New 'Star Wars: Visions' Details Reveal the Show's Place on the Saga's Timeline

New 'Star Wars: Visions' Details Reveal the Show's Place on the Saga's Timeline

Ever since Disney acquired Lucasfilm, we’ve all had to make our peace with the fact that Star Wars would likely dominate the big screen and our television sets until the end of our lives (and almost certainly beyond that, too). Even the most hardcore fan would have to admit that the key to staving off franchise fatigue will be introducing fresh perspectives and original approaches, and that’s where Star Wars: Visions comes in.

The animated anthology series is already shaping up to be one of the most exciting additions yet to the galaxy far away, with seven Japanese studios in charge of nine episodes. And we’ve got a bunch of new details to pore over, including where exactly in the timeline this new show will be set.

Bookending the Skywalker Saga

Anime fans will certainly recognize the Japanese studio behind two of the episodes in VisionsStudio Trigger (the 1995 Ghost in the Shell). Founded by Masahiko Otsuka and Hiroyuki Imaishi, Otsuka is producing an episode titled “The Elder,” which will be set before Episode I: The Phantom Menace. Imaishi’s evocatively-titled “The Twins,” meanwhile, will be set after the events of Episode IX: The Rise of Skywalker. As Otsuki explained at a Toyko press conference, per IGN:

“For some viewers, this series might be their first Star Wars experience, so I wanted to make something that you can enjoy without any knowledge of the rest of the story. So our story is not directly connected to any of the characters from the films, but it explores the idea of the Jedi Knights and the master and padawan dynamic in an older setting.”

The most thrilling part about this series is that it will seemingly play fast and loose with Star Wars canon. That’s not to mean this will be an Expanded Universe (or as Disney now calls it, “Star Wars Legends”) sort of deal, but it’s usually a good idea to let creative artists have quite a bit of rope when it comes to putting their mark on an established franchise. The idea that this might bring in a whole new group of fans to the beloved property is just the coolest thing.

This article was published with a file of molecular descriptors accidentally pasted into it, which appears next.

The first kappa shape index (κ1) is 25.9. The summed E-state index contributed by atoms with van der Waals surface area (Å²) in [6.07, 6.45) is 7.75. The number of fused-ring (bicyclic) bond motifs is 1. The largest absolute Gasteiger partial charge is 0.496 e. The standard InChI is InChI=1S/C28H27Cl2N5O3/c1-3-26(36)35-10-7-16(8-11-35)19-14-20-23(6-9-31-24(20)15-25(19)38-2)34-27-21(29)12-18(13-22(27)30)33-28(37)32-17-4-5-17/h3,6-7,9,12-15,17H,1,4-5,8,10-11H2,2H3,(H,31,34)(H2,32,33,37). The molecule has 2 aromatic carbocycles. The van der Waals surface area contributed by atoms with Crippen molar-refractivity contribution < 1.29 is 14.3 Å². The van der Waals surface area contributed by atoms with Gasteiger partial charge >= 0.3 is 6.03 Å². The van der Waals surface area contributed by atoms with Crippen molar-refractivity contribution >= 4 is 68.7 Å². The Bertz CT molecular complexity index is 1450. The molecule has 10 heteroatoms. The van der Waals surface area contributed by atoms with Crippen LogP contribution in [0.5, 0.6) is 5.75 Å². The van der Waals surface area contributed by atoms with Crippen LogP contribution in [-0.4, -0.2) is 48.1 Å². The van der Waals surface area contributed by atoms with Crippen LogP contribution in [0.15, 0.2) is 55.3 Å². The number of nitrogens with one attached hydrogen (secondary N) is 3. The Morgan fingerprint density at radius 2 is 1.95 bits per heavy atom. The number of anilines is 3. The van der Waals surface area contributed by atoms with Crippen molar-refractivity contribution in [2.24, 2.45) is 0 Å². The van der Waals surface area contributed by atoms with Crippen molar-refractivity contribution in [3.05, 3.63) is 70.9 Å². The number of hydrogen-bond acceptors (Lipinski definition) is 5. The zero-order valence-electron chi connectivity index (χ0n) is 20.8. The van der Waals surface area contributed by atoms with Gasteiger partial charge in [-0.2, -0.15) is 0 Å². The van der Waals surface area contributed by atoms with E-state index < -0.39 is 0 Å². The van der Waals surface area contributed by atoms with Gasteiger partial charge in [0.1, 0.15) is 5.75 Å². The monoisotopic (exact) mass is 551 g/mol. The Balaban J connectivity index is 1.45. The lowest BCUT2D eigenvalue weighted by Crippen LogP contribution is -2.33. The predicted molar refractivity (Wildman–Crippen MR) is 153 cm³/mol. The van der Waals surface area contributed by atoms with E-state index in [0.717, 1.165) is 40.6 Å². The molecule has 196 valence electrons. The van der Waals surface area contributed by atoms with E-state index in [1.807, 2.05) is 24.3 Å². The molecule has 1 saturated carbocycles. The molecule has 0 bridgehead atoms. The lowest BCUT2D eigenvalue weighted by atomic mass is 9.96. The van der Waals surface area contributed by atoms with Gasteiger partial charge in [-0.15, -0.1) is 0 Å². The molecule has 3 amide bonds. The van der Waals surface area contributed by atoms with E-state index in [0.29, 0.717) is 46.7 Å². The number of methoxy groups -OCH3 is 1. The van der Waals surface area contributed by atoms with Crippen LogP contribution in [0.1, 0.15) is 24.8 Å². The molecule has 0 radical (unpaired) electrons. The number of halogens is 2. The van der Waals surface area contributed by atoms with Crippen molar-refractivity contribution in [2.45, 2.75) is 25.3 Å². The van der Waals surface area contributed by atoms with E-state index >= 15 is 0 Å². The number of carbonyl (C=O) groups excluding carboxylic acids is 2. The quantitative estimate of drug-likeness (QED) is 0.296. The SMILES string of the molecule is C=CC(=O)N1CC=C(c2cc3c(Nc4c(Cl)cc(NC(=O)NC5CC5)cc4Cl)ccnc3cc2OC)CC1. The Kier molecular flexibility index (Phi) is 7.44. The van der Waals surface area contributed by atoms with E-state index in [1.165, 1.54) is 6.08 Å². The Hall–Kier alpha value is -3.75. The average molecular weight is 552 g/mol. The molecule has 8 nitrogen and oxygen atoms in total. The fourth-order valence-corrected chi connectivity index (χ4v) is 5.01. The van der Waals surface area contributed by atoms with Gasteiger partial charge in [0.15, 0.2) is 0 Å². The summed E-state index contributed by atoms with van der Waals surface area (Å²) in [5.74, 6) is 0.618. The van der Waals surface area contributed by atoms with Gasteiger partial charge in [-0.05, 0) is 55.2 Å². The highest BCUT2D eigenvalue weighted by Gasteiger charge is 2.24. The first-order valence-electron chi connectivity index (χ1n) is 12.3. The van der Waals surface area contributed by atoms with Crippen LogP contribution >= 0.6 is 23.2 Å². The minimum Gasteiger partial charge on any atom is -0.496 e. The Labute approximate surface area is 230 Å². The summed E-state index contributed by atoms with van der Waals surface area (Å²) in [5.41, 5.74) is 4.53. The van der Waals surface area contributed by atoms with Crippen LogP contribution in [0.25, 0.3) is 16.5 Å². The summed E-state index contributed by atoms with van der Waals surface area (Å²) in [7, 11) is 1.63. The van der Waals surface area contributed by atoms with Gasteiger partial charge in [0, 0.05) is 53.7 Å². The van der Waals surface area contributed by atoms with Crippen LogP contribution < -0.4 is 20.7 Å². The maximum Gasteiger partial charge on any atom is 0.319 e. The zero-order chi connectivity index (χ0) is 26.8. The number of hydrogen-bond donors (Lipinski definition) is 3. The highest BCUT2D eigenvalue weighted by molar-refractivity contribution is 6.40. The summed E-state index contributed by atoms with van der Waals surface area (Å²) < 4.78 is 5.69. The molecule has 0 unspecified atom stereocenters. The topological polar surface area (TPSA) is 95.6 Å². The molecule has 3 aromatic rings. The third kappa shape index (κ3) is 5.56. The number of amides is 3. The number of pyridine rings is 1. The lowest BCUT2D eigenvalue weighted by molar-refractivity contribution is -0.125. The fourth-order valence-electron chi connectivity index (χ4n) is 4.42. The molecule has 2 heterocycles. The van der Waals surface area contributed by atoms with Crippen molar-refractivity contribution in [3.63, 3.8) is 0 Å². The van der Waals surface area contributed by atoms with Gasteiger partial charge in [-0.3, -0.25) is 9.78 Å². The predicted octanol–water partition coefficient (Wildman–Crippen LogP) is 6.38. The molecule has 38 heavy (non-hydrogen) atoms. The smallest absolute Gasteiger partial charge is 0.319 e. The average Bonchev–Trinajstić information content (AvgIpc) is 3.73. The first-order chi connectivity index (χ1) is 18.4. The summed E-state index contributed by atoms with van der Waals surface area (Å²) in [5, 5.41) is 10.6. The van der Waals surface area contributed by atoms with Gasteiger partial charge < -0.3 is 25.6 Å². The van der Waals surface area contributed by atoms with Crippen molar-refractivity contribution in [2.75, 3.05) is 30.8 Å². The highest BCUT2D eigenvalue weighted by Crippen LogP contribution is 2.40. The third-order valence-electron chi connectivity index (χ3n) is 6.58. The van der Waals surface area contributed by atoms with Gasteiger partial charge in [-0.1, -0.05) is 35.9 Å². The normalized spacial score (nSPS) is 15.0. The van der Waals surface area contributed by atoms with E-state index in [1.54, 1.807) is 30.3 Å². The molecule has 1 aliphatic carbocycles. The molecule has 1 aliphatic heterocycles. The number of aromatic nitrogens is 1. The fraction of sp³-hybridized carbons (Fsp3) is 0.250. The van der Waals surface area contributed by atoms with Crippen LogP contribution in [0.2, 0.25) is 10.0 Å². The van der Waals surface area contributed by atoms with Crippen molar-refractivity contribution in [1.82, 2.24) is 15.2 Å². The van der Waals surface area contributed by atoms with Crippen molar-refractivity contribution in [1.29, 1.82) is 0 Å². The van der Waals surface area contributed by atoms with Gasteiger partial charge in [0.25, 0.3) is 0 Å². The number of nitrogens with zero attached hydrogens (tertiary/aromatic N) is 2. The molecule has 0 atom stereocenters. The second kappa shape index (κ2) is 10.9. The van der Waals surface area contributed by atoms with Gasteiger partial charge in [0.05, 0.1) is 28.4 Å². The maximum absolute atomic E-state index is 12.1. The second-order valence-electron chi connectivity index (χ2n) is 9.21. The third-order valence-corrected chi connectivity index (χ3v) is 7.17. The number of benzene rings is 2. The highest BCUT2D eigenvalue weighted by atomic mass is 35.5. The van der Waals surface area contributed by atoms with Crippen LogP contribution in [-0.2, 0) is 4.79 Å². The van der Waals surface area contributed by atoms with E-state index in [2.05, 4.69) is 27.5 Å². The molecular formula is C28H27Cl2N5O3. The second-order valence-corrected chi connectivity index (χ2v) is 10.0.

Imaishi adds some further context to his episode:

“The Twins’ is set after Episode IX, after the Empire has been vanquished by the Resistance. The remnants of the Imperial Army have raised a pair of twins on the Dark Side of the Force, and the story goes from there.”

Obviously that title and description immediately bring to mind original Star Wars twins, Luke and Leia. We wouldn’t expect any big Force ghost cameos or anything, but that’s okay. A more spiritual connection in terms of theme would be just as cool.

“The Ninth Jedi”

Production I.G. (Kill la Kill) director Kenji Kamiyama will also be handling another episode set after the events of Rise of Skywalker. This one seems to be concerned with a storyline that goes far beyond the scope of the recently-concluded Saga. In his own words, Kamiyama explains:

“I wondered, after Episode IX, has the galaxy settled into peace? We all love stories of the Jedi and lightsabers, but what became of the Jedi Knights after the movie series? My story is about that.

When I first saw Star Wars, I was fascinated by the story of this kid Luke Skywalker who came from nothing and went on a huge adventure, and for me that is the root of Star Wars’ charm. So I wanted to depict a galactic-level adventure with a different character.”

Odds and Ends

Yuki Igarashi of Geno Studio will direct an episode called “Lop and Ocho,” set in between Episode III: Revenge of the Sith and Episode IV: A New Hope. Igarashi describes the main focus of this episode as a planet the Empire invades that is particularly tied together with nature. “Their new technology causes conflict with the inhabitants, and the protagonist Ocho, who is the daughter in a kind of local yakuza family, meets the enslaved orphan Lop, who is a humanoid rabbit-like alien creature inspired by Jaxxon from the classic Star Wars comics; they meet and form a familial bond that is not bound by blood.”

“The Duel” is an episode by Kamikaze Douga’s Junpei Mizusaki, “The Village Bride,” from Hitoshi Haga and studio Kinema Citru, “Akakiri” from director Eunyoung Choi and “T0-B1” from Abel Góngora (both of whom hail from studio Science SARU), and finally “Tatooine Rhapsody,” which is from Taku Kimura at Studio Colorido and described as having “…rock music, action, and a concert scene.” This, to put it mildly, sounds like the greatest thing ever and might very well be my most anticipated episode.

Star Wars: Visions is set for a Disney+ premiere on September 22.

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